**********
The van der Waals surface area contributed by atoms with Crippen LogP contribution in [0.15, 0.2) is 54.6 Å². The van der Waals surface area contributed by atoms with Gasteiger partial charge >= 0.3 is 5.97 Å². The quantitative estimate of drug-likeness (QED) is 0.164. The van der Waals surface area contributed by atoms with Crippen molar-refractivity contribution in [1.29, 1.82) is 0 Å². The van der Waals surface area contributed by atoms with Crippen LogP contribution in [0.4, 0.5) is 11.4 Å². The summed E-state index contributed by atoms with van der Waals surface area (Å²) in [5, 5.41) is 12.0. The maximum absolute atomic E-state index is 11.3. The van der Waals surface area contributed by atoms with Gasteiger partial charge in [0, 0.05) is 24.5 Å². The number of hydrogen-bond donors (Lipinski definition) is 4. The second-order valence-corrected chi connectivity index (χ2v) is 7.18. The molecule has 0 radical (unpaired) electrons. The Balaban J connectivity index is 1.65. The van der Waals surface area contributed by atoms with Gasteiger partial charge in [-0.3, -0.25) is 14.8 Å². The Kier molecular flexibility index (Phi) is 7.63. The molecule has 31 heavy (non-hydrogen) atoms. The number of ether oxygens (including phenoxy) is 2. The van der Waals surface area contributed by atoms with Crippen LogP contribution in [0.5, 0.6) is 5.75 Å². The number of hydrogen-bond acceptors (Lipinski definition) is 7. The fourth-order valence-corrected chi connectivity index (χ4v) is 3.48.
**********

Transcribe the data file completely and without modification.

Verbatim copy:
The van der Waals surface area contributed by atoms with Crippen LogP contribution in [0.15, 0.2) is 54.6 Å². The van der Waals surface area contributed by atoms with Gasteiger partial charge >= 0.3 is 5.97 Å². The quantitative estimate of drug-likeness (QED) is 0.164. The van der Waals surface area contributed by atoms with Crippen molar-refractivity contribution in [1.29, 1.82) is 0 Å². The van der Waals surface area contributed by atoms with Crippen LogP contribution in [0.4, 0.5) is 11.4 Å². The summed E-state index contributed by atoms with van der Waals surface area (Å²) in [5, 5.41) is 12.0. The maximum absolute atomic E-state index is 11.3. The van der Waals surface area contributed by atoms with Gasteiger partial charge in [0, 0.05) is 24.5 Å². The number of hydrogen-bond donors (Lipinski definition) is 4. The second-order valence-corrected chi connectivity index (χ2v) is 7.18. The molecule has 0 radical (unpaired) electrons. The Balaban J connectivity index is 1.65. The van der Waals surface area contributed by atoms with Gasteiger partial charge in [-0.3, -0.25) is 14.8 Å². The Kier molecular flexibility index (Phi) is 7.63. The molecule has 31 heavy (non-hydrogen) atoms. The number of ether oxygens (including phenoxy) is 2. The van der Waals surface area contributed by atoms with Crippen LogP contribution in [0.5, 0.6) is 5.75 Å². The number of hydrogen-bond acceptors (Lipinski definition) is 7. The fourth-order valence-corrected chi connectivity index (χ4v) is 3.48.